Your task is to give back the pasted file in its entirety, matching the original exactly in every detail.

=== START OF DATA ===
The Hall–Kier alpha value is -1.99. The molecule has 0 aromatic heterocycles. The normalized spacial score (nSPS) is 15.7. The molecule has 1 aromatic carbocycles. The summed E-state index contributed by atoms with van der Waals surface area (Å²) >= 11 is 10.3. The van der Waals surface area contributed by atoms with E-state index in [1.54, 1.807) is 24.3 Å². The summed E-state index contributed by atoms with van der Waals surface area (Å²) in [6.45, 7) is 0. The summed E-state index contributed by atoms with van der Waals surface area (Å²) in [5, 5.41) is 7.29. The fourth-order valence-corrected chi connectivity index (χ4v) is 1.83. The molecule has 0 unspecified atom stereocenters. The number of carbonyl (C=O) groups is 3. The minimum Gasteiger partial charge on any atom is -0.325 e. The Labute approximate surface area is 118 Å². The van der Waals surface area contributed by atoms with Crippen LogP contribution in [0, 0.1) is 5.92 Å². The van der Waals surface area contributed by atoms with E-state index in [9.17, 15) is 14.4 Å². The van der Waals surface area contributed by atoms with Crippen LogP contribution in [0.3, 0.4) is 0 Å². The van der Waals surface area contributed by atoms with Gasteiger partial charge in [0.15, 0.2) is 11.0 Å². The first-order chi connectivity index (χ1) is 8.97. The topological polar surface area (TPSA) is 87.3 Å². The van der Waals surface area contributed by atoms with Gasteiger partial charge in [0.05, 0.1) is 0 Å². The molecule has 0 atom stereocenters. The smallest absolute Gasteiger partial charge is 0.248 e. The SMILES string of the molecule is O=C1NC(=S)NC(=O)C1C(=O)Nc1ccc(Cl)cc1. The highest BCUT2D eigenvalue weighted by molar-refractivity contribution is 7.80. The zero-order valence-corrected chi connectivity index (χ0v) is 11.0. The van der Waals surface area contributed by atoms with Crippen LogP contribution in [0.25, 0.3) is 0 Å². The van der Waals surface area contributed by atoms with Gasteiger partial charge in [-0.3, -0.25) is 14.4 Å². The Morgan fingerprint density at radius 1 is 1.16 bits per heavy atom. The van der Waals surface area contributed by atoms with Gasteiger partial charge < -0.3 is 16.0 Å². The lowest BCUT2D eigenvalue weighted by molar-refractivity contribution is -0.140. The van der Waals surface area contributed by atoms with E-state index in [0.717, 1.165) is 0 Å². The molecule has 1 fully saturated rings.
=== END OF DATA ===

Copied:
The Hall–Kier alpha value is -1.99. The molecule has 0 aromatic heterocycles. The normalized spacial score (nSPS) is 15.7. The molecule has 1 aromatic carbocycles. The summed E-state index contributed by atoms with van der Waals surface area (Å²) >= 11 is 10.3. The van der Waals surface area contributed by atoms with E-state index in [1.54, 1.807) is 24.3 Å². The summed E-state index contributed by atoms with van der Waals surface area (Å²) in [6.45, 7) is 0. The summed E-state index contributed by atoms with van der Waals surface area (Å²) in [5, 5.41) is 7.29. The fourth-order valence-corrected chi connectivity index (χ4v) is 1.83. The molecule has 0 unspecified atom stereocenters. The number of carbonyl (C=O) groups is 3. The minimum Gasteiger partial charge on any atom is -0.325 e. The Labute approximate surface area is 118 Å². The van der Waals surface area contributed by atoms with Crippen LogP contribution in [0, 0.1) is 5.92 Å². The van der Waals surface area contributed by atoms with E-state index in [9.17, 15) is 14.4 Å². The van der Waals surface area contributed by atoms with Crippen LogP contribution in [0.3, 0.4) is 0 Å². The van der Waals surface area contributed by atoms with Gasteiger partial charge in [0.15, 0.2) is 11.0 Å². The first-order chi connectivity index (χ1) is 8.97. The topological polar surface area (TPSA) is 87.3 Å². The van der Waals surface area contributed by atoms with Gasteiger partial charge in [0.05, 0.1) is 0 Å². The molecule has 0 atom stereocenters. The smallest absolute Gasteiger partial charge is 0.248 e. The SMILES string of the molecule is O=C1NC(=S)NC(=O)C1C(=O)Nc1ccc(Cl)cc1. The highest BCUT2D eigenvalue weighted by molar-refractivity contribution is 7.80. The zero-order valence-corrected chi connectivity index (χ0v) is 11.0. The van der Waals surface area contributed by atoms with Crippen LogP contribution in [0.25, 0.3) is 0 Å². The van der Waals surface area contributed by atoms with Gasteiger partial charge in [-0.3, -0.25) is 14.4 Å². The Morgan fingerprint density at radius 1 is 1.16 bits per heavy atom. The van der Waals surface area contributed by atoms with Gasteiger partial charge < -0.3 is 16.0 Å². The lowest BCUT2D eigenvalue weighted by molar-refractivity contribution is -0.140. The van der Waals surface area contributed by atoms with E-state index in [0.717, 1.165) is 0 Å². The molecule has 1 fully saturated rings.